Tuesday, May 27, 2008

No Backstory to JLT Lease?

So, it turns out that political intrigue is not always intriguing. Either that, or people are adept at putting on the "happy face" when it's time to rally the troops.

Two weeks ago, Jim Shella noted that Jill Long-Thompson was opening a campaign headquarters in Indianapolis on Delaware Street. This struck me as very strange. Since I started paying attention to campaigns in 1988, there hasn't been a D gubernatorial candidate who didn't have operations at state party. Rightfully so. Why pay for space you should have for free as your party's standard bearer?

So why isn't Jill Long-Thompson "over there?" Did she get snubbed? Was she paranoid about bringing her people into an Indiana Democratic Party HQ that was so strongly pro-Schellinger before the primary?

Apparently, neither. Word is that state party offered space on a separate floor, but JLT anticipated needing more, and she got a good deal elsewhere. Unfortunately, IDP doesn't have the space it did in the Bayh-O'Bannon-Kernan glory days, so there was less to offer. Of course, one might wonder whether a stronger effort would have been made to "prioritize" space for the gubernatorial race if Schellinger prevailed.

Some may also wonder, "WAS Dan Parker playing favorites pre-primary?" The better question is how couldn't he? Look at these stats from the on-line campaign finance database:

- Individual contributions by Jill Long-Thompson to ANY D candidate or party committee - 13 total - $2,429

- Contributions from any Jill Long-Thompson committee to any D candidate or party committee - 8 total - $4,375.

- Individual contributions from Jim Schellinger to ANY D candidate or party committee - approximately 75 for $200,000. (That's right... 200 G's...this includes donations to the IDP of $10,500 in 2007, $20,800 in 2006, $11,100 in 2005, and $6,600 in 2004).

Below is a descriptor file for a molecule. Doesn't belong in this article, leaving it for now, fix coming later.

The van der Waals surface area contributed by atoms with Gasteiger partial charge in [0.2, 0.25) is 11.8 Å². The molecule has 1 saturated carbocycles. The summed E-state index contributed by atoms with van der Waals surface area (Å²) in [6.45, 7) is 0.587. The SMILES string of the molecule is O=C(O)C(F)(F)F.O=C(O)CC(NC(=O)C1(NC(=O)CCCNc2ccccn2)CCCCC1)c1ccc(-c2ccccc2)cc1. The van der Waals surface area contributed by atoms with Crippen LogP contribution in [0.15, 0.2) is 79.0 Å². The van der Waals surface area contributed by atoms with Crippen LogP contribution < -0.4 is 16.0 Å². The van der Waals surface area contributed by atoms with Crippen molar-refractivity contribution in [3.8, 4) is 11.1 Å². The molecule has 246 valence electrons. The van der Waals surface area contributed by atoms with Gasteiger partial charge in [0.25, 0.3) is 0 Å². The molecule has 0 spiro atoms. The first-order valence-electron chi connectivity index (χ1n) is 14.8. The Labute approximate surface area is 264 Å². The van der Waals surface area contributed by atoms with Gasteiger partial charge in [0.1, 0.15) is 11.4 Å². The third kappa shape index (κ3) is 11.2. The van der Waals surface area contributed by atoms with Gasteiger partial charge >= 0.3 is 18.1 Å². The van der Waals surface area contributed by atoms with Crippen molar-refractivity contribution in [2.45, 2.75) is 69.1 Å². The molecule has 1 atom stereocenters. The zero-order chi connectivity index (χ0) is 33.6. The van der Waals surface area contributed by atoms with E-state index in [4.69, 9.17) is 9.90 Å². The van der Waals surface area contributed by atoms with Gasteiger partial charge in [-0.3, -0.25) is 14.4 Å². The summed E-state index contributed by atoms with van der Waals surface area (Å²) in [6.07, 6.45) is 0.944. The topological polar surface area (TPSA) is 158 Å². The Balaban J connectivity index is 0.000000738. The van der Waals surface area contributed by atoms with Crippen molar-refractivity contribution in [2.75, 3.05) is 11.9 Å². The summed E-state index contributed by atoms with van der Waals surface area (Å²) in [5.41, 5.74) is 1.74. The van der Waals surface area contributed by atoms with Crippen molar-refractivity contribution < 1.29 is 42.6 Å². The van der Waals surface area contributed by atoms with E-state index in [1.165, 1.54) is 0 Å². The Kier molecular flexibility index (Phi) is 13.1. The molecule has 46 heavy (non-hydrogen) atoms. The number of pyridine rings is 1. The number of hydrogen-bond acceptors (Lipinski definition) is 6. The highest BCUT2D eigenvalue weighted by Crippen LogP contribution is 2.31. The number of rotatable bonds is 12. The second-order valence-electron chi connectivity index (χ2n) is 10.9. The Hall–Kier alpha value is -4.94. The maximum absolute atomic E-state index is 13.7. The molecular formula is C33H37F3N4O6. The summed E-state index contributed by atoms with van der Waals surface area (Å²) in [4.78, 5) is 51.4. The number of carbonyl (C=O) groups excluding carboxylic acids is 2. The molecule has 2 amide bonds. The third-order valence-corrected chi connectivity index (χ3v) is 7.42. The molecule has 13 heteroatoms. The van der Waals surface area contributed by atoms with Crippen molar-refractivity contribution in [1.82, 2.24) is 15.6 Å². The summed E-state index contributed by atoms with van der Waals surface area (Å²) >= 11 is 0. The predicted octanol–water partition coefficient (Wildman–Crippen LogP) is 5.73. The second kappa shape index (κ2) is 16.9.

- Contributions from Jim Schellinger's gubernatorial committee to state party - 17 total for $432,000. (Of course, this last figure is misleading because that $400,000+ includes (but is not limited to) reimbursement for payroll paid out by state party).

It's not a stretch to think Schellinger is pissed. I say this because he was absent at the May 14, 2008, "unity" press conference that had JLT, a very cordial and supportive Dan Parker, Pat Bauer, and Richard Young (among other members of the Indiana General Assembly). Schellinger, however, did not attend.

AP reported he was "believed to be out of town." I might be more willing to buy that story if Schellinger had endorsed JLT since then. He still hasn't.

Also, when Jim Shella suggested Schellinger was a "sore loser," Schellinger's brother roasted Jimbo. Family is more protective than a candidate is, but I can't shake the feeling that brother was echoing Jim's own feelings.